Trends in in the Western world have show a decline in religiosity for quite some time now. While some may foresee a growing rise of secularism across the globe, these trends are not reflected in many parts of the developing world. More than 55 countries across Asia and Africa report over 90% of their populations identifying as religious. Of these nations, some tend towards religious homogeneity, whereas others are a mixed bag of diverse religious beliefs. Gauging religiosity can be complicated both by the method of investigation and the legal and social restrictions of a population. Because of this, it’s necessary to take several different approaches to measuring religiosity within a population.

Countries with 97% religious populations

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The most straightforward measure of religiosity is simply to ask populations if they identify as religious. By this measure, the third tier of supermajority religious populations is peppered across Asia and Africa. Of the countries reporting 97% religiosity, four are majority Muslim, comprising Afghanistan, Comoros, Egypt, and Morocco. Thailand, Myanmar and Laos are majority Buddhist nations, though Myanmar has no state religion.

Countries with 98% religious populations

All of the second-ranking nations by self-identifying religious practitioners are in North Africa. Of these countries, Burundi is the only majority (86%) Christian nation. Djibouti, Mauritania and Somalia also report 98% religiosity with majority Muslim populations. Mauritania reports a nearly 100% Muslim population, though religious freedom has been criticized there and may influence self-reports.

Countries with 99% religious populations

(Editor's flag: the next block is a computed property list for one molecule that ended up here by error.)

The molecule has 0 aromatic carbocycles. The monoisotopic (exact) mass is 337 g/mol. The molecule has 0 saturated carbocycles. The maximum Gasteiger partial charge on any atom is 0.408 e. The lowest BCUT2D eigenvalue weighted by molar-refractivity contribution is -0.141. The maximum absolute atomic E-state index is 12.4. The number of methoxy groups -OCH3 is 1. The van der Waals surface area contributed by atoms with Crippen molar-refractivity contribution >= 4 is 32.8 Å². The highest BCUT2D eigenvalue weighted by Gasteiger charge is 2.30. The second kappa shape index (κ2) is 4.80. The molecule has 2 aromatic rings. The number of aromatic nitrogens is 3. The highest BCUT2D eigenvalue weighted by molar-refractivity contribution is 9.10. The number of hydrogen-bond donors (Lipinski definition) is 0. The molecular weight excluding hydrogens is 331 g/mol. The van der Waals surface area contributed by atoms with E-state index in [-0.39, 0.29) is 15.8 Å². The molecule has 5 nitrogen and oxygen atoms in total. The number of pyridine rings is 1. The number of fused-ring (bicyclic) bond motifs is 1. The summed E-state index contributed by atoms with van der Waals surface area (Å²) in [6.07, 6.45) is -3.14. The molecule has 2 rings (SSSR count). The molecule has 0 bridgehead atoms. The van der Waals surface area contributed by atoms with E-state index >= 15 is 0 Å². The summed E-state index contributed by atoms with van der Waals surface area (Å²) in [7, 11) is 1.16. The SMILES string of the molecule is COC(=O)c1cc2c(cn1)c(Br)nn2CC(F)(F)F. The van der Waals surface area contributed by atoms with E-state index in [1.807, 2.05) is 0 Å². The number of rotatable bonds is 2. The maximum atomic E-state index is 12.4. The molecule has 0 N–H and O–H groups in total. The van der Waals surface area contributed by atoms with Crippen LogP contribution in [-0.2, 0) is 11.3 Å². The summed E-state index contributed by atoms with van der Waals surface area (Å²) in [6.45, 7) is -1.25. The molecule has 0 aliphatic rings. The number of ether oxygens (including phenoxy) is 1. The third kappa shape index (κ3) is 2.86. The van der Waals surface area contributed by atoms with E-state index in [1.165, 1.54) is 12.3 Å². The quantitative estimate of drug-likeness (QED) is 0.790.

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Bangladesh, Ethiopia, Indonesia, Malawi, Niger, and Sri Lanka are the world’s most religious countries by self-identification with 99% of the population self-identifying as religious. Niger, Indonesia, and Bangladesh have supermajorities of Muslims with large celebrations and displays of their faith. Malawi and Ethiopia show majority Christian populations with a notable presence of Muslims. Finally, in Sri Lanka, Buddhism is the major religion, though it shows the most diversity among faiths in the top tier of religiosity, including adherents of Hinduism, Christianity, and Islam.

Most devout populations

Identifying as religious doesn’t necessarily equate to the devotion of adherents. Whereas religious identity is most predominant in the above listed societies, it can be separately measured as to how religious the participants in a study identify themselves. By this measure, the citizens of Israel identify most strongly with their religious identity (Jewish) among all world populations. This figure is followed closely by Muslims in Saudi Arabia and then Iran.

Largest religious populations

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The United States houses the largest number of Christians by a population of over 229 million. With 245 million followers, Indonesia has the largest number of Muslims. India is the homeland and capital of Hinduism with 957 million, and China houses the largest number of Buddhists. Finally, Israel has the largest number of Jewish citizens in the world at 6 million.

Largest religions

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Measuring by ratio and devotion is a separate measure from the size of a faith. Islam takes many of the top spots, but it is not yet the world’s most widely-practiced religion. Christianity still holds the lead in terms of followers by a substantial spread as the world’s most widely practiced religion ahead of Islam. Of the entire human population, 33% are Christian and 24.1% are Muslim. The third largest group of spiritual identity is “unaffiliated,” comprising atheists, agnostics, and the irreligious.

World’s least religious

On the opposite end of the spectrum, Sweden is among the most secular countries in the world with only 8% of Swedes regularly attending religious service, and only one in three weddings is performed by the Church of Sweden.